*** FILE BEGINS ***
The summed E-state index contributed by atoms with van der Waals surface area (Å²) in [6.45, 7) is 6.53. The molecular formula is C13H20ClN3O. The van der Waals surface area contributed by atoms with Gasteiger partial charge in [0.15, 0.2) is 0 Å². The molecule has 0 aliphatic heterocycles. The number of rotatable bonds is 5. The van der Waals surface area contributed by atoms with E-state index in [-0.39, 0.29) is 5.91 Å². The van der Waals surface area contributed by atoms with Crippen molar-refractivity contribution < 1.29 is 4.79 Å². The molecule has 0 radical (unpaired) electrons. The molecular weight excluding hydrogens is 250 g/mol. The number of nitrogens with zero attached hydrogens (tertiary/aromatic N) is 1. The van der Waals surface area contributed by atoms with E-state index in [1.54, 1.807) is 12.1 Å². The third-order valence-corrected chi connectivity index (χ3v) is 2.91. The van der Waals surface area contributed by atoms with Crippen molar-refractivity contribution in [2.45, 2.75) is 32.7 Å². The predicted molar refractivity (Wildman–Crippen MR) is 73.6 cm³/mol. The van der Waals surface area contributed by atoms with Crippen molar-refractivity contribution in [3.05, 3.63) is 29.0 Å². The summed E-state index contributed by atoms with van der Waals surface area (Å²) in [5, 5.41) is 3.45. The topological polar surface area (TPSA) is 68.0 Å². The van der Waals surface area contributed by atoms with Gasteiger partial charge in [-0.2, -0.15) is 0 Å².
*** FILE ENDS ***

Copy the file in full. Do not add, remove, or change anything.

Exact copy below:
The summed E-state index contributed by atoms with van der Waals surface area (Å²) in [6.45, 7) is 6.53. The molecular formula is C13H20ClN3O. The van der Waals surface area contributed by atoms with Gasteiger partial charge in [0.15, 0.2) is 0 Å². The molecule has 0 aliphatic heterocycles. The number of rotatable bonds is 5. The van der Waals surface area contributed by atoms with E-state index in [-0.39, 0.29) is 5.91 Å². The van der Waals surface area contributed by atoms with Crippen molar-refractivity contribution < 1.29 is 4.79 Å². The molecule has 0 radical (unpaired) electrons. The molecular weight excluding hydrogens is 250 g/mol. The number of nitrogens with zero attached hydrogens (tertiary/aromatic N) is 1. The van der Waals surface area contributed by atoms with E-state index in [1.54, 1.807) is 12.1 Å². The third-order valence-corrected chi connectivity index (χ3v) is 2.91. The van der Waals surface area contributed by atoms with Crippen molar-refractivity contribution in [2.45, 2.75) is 32.7 Å². The predicted molar refractivity (Wildman–Crippen MR) is 73.6 cm³/mol. The van der Waals surface area contributed by atoms with Crippen molar-refractivity contribution in [3.05, 3.63) is 29.0 Å². The summed E-state index contributed by atoms with van der Waals surface area (Å²) in [5, 5.41) is 3.45. The topological polar surface area (TPSA) is 68.0 Å². The van der Waals surface area contributed by atoms with Gasteiger partial charge in [-0.2, -0.15) is 0 Å².